Wiping them too fast can result in the Coil fins getting damaged, and you yourself getting injured. The Coils can be sharp.

Some Systems may have a wire and clip on sensor. A Gentle tug away from the coils will remove the Temperature/Air Flow sensor and you can also wipe it down with a lint-free cloth.

To Replace that sensor gentle push it back in the spot where it was removed.

For Deeper Cleaning that using a cloth won't get, consider purchasing a Stiff Bristle Brush (you can get one at more hardware stores) and use that to brush out anything that my be caught in the coils.

There are Spray-on / Hose off coils Cleaners that you can buy, however it is strongly suggested that if you have to go that route that you contact a Licensed and Certified Technician to do it. Some of these cleaners can be caustic and if improperly used can lead to damage or illness.


It does help to usually do a quick inspection of your Vents. On some systems the Vents are at the Top or Bottom of the Unit. On Central Systems the vents are located through out your house/apartment and are generally in walls or cielings.

Check the vents for obstructions, dust or build up. In most cases you can simply wipe the vents clean, or move the external obstruction.

If there is no air coming out the vent and the system is working, there could be other issues, such as a blockage in the duct.

If that happens to be the case you would want to contact your Local HVAC Service and schedule an appointment.


If so equipped, your system may have a Heater or Heat pump. To prevent that nasty "Burning" or "Burning Hair" smell from coming out of it in the Cooler months, cycle through the heating settings once a quarter.

Yes, you many still still that undesirable burning smell, but it will dissipate quicker with routine cycling. What causes that smell is an accumulation of dust, hair and other contaminants that flow freely though the air, and get stuck on the Electric Heating Elements or Coils. Think of these similar to the Rings of your Stove Top's Burners, they're very similar.

When those are on and something you're cooking hits them, they burn. Similarly with the elements/coils in your HVAC System's heating systems.

Simply cycling them on occasionally prevents the buildup on the elements, prevents that horrible smell and prevents possible fires from erupting inside the system.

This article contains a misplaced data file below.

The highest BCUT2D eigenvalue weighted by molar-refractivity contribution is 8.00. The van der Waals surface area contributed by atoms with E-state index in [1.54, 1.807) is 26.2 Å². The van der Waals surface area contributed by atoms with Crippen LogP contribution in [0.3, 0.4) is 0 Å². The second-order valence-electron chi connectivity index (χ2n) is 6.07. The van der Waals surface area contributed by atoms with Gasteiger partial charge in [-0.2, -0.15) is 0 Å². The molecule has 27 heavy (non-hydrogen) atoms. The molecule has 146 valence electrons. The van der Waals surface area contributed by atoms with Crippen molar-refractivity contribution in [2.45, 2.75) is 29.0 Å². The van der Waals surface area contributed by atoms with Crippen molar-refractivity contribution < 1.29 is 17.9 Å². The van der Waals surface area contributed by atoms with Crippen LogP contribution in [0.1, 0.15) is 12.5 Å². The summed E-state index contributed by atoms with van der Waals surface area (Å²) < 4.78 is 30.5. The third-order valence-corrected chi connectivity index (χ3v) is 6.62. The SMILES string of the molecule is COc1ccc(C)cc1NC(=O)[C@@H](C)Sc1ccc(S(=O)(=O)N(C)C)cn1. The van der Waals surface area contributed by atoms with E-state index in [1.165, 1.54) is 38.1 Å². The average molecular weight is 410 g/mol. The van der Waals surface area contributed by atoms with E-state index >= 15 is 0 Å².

Cycling them on for a few minutes every quarter doesn't hurt anyone or anything and keeps them clean.


This can happen for a number of reasons. Mostly, due to high humidity in the air. Humidity, as most of us in Florida know, is water in the air, and water when cooled can freeze.

This could be nothing, or it could be signs of other issues with your HVAC Unit. In Either case, simply turn off your HVAC unit and let the System defrost naturally.

DO NOT TURN ON YOUR HEATER if so equipped, as this can cause damage to the components in your system, and potentially to you and your home/apartment.

The Ice will defrost naturally and drain into your drain pan. A General Rule is to let it defrost for a full 24 hours before turning your system back on.

While the system is off, supplement your air cooling needs with fans. If this is happening with regular frequency, contact a Licensed HVAC Technician to assess the problem.


Florida has a lot of shrubbery, and it grows non-stop. Keeping the shrubbery clear of the HVAC System helps air flow into and out of the system, keeping it top running order.

For those systems that encased periodic checking an cleaning out of the encasement can help keep the system running smoothly.

If you do notice unusual growths (like Wasp Nests or other things) that shouldn't be on the system call an HVAC Technician to help clear these obstructions from the system. Doing so yourself may damage the system, and result in higher repair costs.